I remember when I was a little girl, my mother did a lot of canning. I remember jars of juicy peaches, crunchy dill pickles, and endless varieties of jams. I remember the huge canning pot rumbling with boiling water on the stovetop, and the satisfying sound of popping lids on the jars as they cooled on the counter. Best of all, I remember the taste of homemade jam on warm bread, fresh out of the oven. To me, there is nothing that reminds me more of home than bread and jam made lovingly by hand.
I’d been wanting to try canning for a long time, to recreate that special part of my childhood, so I finally decided this would be the summer I would make jam for the first time. We went to Emma Lea Farms and picked strawberries earlier in the summer, and I had jam in mind for them. I froze the berries, hoping for a weekend when my mom was free to take the ferry over from the Island to help me make them into jam. I thought I would need her help, because the canning part seemed too complicated and daunting to me to do on my own.
Then I was contacted by Food Bloggers of Canada to review this new cookbook by a fellow Canadian food blogger, Amy Bronee of Family Feedbag, called “The Canning Kitchen: 101 Simple Small Batch Recipes.” My mom was heading off to Newfoundland for a large part of the summer, so I figured I’d see if I could master canning on my own, with the help of this new cookbook.
As a read through the book, I became increasingly confident that I could really do this by myself. The instructions were simple and straightforward enough that even a canning newbie like me could follow them without problem. One of the things I found daunting about canning was sterilizing the jars. I wondered — when do I need to sterilize the jars, and how do I do it properly so that I don’t poison my family? But I was relieved to learn that as long as the processing time is over 10 minutes, you don’t actually need to sterilize your jars first. Luckily, all the recipes in this cookbook require at least 10 minutes of processing time, so all you need to do is make sure your jars are clean before you start. I ran mine through the dishwasher on a normal cycle first, and that was all I needed to do to prepare the jars for canning.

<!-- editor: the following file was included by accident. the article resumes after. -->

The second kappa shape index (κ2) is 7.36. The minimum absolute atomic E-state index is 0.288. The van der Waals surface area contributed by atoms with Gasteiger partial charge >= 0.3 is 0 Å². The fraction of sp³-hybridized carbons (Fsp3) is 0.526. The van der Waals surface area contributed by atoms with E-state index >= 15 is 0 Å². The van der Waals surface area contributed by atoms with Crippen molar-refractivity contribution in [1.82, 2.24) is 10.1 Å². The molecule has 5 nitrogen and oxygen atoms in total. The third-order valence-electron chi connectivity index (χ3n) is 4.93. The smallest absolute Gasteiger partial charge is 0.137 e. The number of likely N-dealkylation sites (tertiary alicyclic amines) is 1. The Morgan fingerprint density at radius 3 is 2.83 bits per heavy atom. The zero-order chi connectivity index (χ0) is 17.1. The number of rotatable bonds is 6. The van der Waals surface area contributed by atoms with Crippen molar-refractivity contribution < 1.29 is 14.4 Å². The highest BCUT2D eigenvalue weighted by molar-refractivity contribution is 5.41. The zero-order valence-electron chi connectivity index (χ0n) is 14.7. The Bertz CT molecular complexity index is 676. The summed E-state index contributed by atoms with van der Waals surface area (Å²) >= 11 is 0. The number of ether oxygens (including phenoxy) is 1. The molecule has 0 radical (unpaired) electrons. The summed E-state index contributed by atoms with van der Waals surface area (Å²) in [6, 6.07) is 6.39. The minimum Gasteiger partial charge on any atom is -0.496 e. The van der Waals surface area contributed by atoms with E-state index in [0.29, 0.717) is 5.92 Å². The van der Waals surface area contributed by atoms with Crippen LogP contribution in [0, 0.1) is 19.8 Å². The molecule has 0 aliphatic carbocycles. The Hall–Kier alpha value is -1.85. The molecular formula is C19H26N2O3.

The book gives a list of what equipment you must have, as well as some equipment that’s nice to have but not essential. I got what I needed, and started making strawberry jam from the cookbook. It was a perfect recipe for a first-time canner, with not too many ingredients or steps.
Once I finished the canning process, I set the jars on the counter to cool and crossed my fingers for that popping sound to signal that the jars have sealed. One by one, the lids began to pop! Let me tell you, I was so excited to hear that sound! There were a few lids that took a lot longer to pop than the others, and at first I was worried they weren’t going to, but by the time the jars had fully cooled, every last one of the jars had sealed. Amazing!
I was so proud of myself for successfully making jam, even though the rest of my family didn’t really understand what the big deal was. Whatever. I still thought it was pretty awesome.
Cole has been dabbling with baking lately, so he made a loaf of soda bread to go with my jam. I’m very amazed that he’s not even 9 yet and already baking pretty much on his own! Gold stars to both of us for being so awesome with our homemade bread and jam. And a big gold star to Amy Bronee, too, for making my homemade jam possible.
The Canning Kitchen is now available online at Amazon, if you want to try it for yourself.
I’m doing this post as part of the FBC Canning Kitchen Blogging Tour, with other Canadian food bloggers who are sharing their thoughts on this new cookbook. And here’s the best part — we’re all giving away copies of The Canning Kitchen, so be sure to visit all the participating blogs for more chances to win!
Here’s your chance to win a copy of Amy Bronee’s cookbook “The Canning Kitchen: 101 Simple Small Batch Recipes.” This contest is open to Canadian residents only, and will run from Aug 11 to Aug 25 2015. Good luck!
Disclosure: I received a copy of The Canning Kitchen from Penguin Random House Canada Limited for the purpose of this blog post. All opinions are my own.